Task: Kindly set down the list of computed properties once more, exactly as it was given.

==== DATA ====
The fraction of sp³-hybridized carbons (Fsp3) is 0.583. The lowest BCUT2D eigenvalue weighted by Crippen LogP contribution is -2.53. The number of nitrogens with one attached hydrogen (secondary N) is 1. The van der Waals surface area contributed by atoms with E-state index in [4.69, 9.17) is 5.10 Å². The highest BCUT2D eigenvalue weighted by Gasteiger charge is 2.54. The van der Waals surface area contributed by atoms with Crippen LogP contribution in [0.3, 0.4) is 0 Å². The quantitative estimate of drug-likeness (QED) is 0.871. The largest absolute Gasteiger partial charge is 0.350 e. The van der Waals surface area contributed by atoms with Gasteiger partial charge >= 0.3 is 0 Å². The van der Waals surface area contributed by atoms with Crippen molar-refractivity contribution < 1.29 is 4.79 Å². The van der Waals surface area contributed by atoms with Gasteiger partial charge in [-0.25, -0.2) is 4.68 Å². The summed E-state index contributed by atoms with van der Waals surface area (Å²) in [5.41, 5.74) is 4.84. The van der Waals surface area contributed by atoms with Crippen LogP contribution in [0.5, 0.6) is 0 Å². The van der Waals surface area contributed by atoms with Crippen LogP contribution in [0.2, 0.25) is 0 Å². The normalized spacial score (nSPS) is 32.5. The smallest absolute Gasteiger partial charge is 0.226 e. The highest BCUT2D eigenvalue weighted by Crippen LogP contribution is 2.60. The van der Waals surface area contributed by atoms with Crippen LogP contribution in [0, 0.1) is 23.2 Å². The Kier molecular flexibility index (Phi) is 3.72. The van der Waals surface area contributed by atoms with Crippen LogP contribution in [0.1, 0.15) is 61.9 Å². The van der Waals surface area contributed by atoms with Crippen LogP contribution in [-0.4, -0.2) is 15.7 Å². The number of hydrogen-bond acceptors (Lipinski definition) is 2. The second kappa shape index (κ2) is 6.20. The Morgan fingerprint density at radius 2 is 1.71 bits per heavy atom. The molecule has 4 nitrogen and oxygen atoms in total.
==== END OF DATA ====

The fraction of sp³-hybridized carbons (Fsp3) is 0.583. The lowest BCUT2D eigenvalue weighted by Crippen LogP contribution is -2.53. The number of nitrogens with one attached hydrogen (secondary N) is 1. The van der Waals surface area contributed by atoms with E-state index in [4.69, 9.17) is 5.10 Å². The highest BCUT2D eigenvalue weighted by Gasteiger charge is 2.54. The van der Waals surface area contributed by atoms with Crippen LogP contribution in [0.3, 0.4) is 0 Å². The quantitative estimate of drug-likeness (QED) is 0.871. The largest absolute Gasteiger partial charge is 0.350 e. The van der Waals surface area contributed by atoms with Gasteiger partial charge >= 0.3 is 0 Å². The van der Waals surface area contributed by atoms with Crippen molar-refractivity contribution < 1.29 is 4.79 Å². The van der Waals surface area contributed by atoms with Gasteiger partial charge in [-0.25, -0.2) is 4.68 Å². The summed E-state index contributed by atoms with van der Waals surface area (Å²) in [5.41, 5.74) is 4.84. The van der Waals surface area contributed by atoms with Crippen LogP contribution in [0.5, 0.6) is 0 Å². The van der Waals surface area contributed by atoms with Crippen LogP contribution in [0.2, 0.25) is 0 Å². The normalized spacial score (nSPS) is 32.5. The smallest absolute Gasteiger partial charge is 0.226 e. The highest BCUT2D eigenvalue weighted by Crippen LogP contribution is 2.60. The van der Waals surface area contributed by atoms with Crippen LogP contribution in [0, 0.1) is 23.2 Å². The Kier molecular flexibility index (Phi) is 3.72. The van der Waals surface area contributed by atoms with Crippen LogP contribution in [0.1, 0.15) is 61.9 Å². The van der Waals surface area contributed by atoms with Crippen LogP contribution in [-0.4, -0.2) is 15.7 Å². The number of hydrogen-bond acceptors (Lipinski definition) is 2. The second kappa shape index (κ2) is 6.20. The Morgan fingerprint density at radius 2 is 1.71 bits per heavy atom. The molecule has 4 nitrogen and oxygen atoms in total.